Reflections on Rapidly-Changing Beijing
An excerpt from "China A to Z: Everything You Need to Know to Understand Chinese Customs and Culture" by May-lee Chai and Winberg Chai.
Beijing, formerly known as Peking, is the capital of China and perhaps China's most famous city. Because of the 2008 Summer Olympics games, the city has experienced a massive influx of government cash so that it will become China's massive showcase to the world. As soon as the International Olympic Committee announced Beijing as its choice in 2001 for the 2008 games, the government announced a new goal: that each resident of the city would learn one hundred English phrases. Construction of the massive and impressively modern Olympic facilities began soon after. As a result, such architectural wonders as those dubbed "the Bird's Nest" (the National Stadium) and "the Water Cube" (the National Aquatics Center) have been keenly debated in popular and architectural journals around the world for their avant-garde designs. The city has also revamped its public transportation system so that several million people will be able to be transported daily from Beijing's hotels to the Olympic events on the outskirts of the city.
Beyond the obvious appeal of the Olympics, Beijing is a most fascinating city that has been at the center of some of history's most important events. The most visible architectural wonders date from the last dynasty, the Qing (1644-1911), when the Manchus who ruled China left their distinctive cultural aesthetics on the city. In addition to the Forbidden City, where the various emperors traditionally lived, the imperial family's pleasure palaces remain as well, including the Summer Palace, with its multicolored, exquisitely painted buildings, lush grounds, and perhaps most impressive of all, Marble Boat, which the Empress Dowager Cixi famously built using the funds supposedly earmarked to build a real navy for China in the last nineteenth century. Prince Gong's Mansion, the garden palace of one of the princes from the reign of Emperor Xianfeng (1851-62) is every bit as opulent as Versailles, with its lakes, swans, halls, and private opera house (with daily performances for visitors), as well as mysterious life-prolonging feng shui symbols like the bat-shaped pond, the Longevity Pavilion, and calligraphy carved into stone. Domestic tourists from as far away as the Burma border flock to this exotic place, so it is also a fabulous place to people watch, as Han Chinese and ethnic minority tourists far outnumber Westerners.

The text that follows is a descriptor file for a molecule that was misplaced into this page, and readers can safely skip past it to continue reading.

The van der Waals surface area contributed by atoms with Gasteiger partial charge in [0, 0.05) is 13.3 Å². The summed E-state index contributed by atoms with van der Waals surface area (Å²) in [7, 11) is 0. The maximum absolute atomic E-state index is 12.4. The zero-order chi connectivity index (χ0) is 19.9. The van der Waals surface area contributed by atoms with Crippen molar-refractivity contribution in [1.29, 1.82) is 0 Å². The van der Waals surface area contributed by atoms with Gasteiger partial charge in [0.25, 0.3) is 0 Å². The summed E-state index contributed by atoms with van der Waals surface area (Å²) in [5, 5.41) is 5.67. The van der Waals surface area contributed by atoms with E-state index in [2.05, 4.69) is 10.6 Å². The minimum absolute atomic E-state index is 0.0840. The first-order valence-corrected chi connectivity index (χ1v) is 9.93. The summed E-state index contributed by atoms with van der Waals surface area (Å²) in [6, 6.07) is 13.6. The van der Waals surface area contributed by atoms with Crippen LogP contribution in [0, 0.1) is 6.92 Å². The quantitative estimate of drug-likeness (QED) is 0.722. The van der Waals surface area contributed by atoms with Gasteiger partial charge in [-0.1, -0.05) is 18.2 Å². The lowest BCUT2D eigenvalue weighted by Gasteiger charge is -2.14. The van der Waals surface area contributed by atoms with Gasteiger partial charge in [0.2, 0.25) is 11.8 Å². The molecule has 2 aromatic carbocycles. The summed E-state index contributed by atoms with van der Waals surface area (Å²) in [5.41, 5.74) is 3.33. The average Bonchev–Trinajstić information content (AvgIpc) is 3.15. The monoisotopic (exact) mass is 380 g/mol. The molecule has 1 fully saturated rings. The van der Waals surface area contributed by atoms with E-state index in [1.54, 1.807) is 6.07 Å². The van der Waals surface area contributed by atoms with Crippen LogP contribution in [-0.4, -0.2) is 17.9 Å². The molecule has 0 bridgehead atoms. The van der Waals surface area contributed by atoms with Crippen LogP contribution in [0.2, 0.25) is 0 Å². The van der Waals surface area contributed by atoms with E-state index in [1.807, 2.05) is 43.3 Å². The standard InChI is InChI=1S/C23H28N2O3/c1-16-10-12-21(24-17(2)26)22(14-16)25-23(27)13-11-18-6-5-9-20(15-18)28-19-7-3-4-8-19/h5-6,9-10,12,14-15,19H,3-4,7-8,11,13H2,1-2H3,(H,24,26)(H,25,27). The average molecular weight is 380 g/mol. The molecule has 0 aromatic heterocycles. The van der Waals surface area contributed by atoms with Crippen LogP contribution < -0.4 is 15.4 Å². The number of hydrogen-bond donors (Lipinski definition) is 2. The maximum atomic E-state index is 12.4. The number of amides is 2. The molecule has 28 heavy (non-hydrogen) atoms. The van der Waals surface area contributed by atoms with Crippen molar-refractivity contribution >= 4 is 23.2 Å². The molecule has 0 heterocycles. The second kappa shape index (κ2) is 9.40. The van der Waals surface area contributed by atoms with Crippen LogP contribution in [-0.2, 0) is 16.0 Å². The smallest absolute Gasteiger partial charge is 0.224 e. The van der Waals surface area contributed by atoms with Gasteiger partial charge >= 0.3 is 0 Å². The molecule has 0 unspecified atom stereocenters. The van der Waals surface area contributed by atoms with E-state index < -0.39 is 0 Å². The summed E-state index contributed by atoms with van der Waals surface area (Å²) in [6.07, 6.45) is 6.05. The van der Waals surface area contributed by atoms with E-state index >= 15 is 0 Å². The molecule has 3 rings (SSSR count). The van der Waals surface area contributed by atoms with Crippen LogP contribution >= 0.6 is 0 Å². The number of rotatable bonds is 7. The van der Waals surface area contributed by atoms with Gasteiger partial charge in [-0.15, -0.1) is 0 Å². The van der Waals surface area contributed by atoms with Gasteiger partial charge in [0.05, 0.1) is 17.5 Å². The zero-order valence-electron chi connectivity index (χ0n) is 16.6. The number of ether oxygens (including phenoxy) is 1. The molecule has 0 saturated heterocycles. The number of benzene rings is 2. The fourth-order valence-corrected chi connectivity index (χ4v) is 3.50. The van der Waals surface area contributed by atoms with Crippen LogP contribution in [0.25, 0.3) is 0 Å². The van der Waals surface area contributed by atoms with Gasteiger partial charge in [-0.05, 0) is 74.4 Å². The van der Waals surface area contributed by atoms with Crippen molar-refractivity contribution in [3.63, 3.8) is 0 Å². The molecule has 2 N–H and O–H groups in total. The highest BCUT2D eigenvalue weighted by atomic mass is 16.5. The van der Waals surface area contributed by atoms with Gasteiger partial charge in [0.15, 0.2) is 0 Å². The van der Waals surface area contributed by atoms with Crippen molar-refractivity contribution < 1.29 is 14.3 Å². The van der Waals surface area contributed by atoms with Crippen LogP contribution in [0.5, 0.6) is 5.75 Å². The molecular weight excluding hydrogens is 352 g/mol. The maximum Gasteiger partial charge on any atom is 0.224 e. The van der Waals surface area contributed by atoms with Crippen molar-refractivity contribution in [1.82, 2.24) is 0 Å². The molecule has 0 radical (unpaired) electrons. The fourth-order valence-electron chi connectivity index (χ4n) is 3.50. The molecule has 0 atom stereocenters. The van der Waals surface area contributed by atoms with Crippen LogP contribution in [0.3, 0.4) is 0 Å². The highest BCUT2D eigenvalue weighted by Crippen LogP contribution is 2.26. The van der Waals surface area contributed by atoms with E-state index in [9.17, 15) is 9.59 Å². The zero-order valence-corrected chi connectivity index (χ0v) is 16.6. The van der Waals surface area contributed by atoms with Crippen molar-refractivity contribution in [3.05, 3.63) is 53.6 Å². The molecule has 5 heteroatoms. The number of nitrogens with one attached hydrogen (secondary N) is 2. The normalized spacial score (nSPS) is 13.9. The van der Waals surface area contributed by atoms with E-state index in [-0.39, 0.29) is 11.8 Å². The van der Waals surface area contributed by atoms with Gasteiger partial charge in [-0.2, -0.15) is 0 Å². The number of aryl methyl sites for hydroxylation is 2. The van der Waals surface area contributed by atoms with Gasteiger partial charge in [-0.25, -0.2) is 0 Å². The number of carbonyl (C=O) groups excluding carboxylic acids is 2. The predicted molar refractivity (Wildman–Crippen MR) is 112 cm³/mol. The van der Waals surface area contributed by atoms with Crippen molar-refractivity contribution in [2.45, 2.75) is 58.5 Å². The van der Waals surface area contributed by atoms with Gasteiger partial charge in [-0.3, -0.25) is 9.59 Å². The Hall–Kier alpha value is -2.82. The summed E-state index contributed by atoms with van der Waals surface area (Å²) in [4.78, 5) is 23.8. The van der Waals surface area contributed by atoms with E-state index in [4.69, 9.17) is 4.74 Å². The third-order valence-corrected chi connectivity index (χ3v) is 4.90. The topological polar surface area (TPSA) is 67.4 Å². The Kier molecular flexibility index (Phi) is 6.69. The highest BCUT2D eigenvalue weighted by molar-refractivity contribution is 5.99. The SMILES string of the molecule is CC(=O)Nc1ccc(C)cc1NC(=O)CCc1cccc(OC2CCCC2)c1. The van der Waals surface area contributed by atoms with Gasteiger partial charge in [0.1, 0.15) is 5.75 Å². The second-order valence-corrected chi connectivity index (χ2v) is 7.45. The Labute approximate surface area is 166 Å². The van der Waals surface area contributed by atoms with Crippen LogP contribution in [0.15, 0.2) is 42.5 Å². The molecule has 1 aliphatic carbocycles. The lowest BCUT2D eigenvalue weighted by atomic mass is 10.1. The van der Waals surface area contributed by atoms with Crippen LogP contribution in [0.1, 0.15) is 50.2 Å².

For even older historical sites, one can visit the Ming dynasty (1388-1643) Drum Tower or the many altars of the Temple of Heaven, which also has the famed Echo Wall, where a word whispered at one end of the curved wall can be heard at the other end.
Even older yet, the Mongol-built Beihai Park, which is believed to have been the original location of Kublai Khan's palace, now holds many historical treasures including the White Degoba—built for a seventeenth-century visit by the Dalai Lama—and the famed Nine Dragons Screen, a symbol of imperial power.
Because Beijing was the capital of China under Mongol, Han, and Manchu rule (three different ethnicities), the city's diversity is present in its architectural history. It is likewise very obviously diverse in the present. There are mosques, Daoist temples, Buddhist temples, Christian churches, and of course the most famous landmarks of Communist party power.
The Great Hall of the People, located on the western side of Tiananmen Square, is where the National People's Congress meets. Also off Tiananmen, Mao's portrait still hangs on the Gate of the Heavenly Peace, where Mao first proclaimed the birth of the People's Republic of China on October 1, 1949. And Chairman Mao himself is still available for viewing, as his mausoleum is located on the southern end of Tiananmen.
For those interested in contemporary politics, the vast Tiananmen Square, where pro-democracy demonstrators lived, danced, and were driven away at gunpoint in 1989, is fully open to the public. Today, however, families are more apt to be flying kites, riding bicycles, or taking pictures in front of Mao's portrait than staging political protests and the square is well guarded by soldiers and plainclothes policemen.
Of course, Beijing is also a very modern city replete with dance clubs, jazz clubs, bars, world-class restaurants, art museums, galleries, shopping malls, glittering five-star hotels, Western and Beijing opera houses, and all the other hallmarks of contemporary urban society. However, it would be a shame to visit Beijing without investigating some of the city's remaining hutongs—mazelike alleys with courtyard homes that represent the nonimperial, pre-Communist Party Beijing, the true essence of Beijing's residents. Most of the hutongs have been razed to make way for businesses and high-rise apartment buildings, but near the Forbidden City, a historical zone has been created to preserve some of Beijing's most famous indigenous architecture.
BEIJING IN TRANSITION
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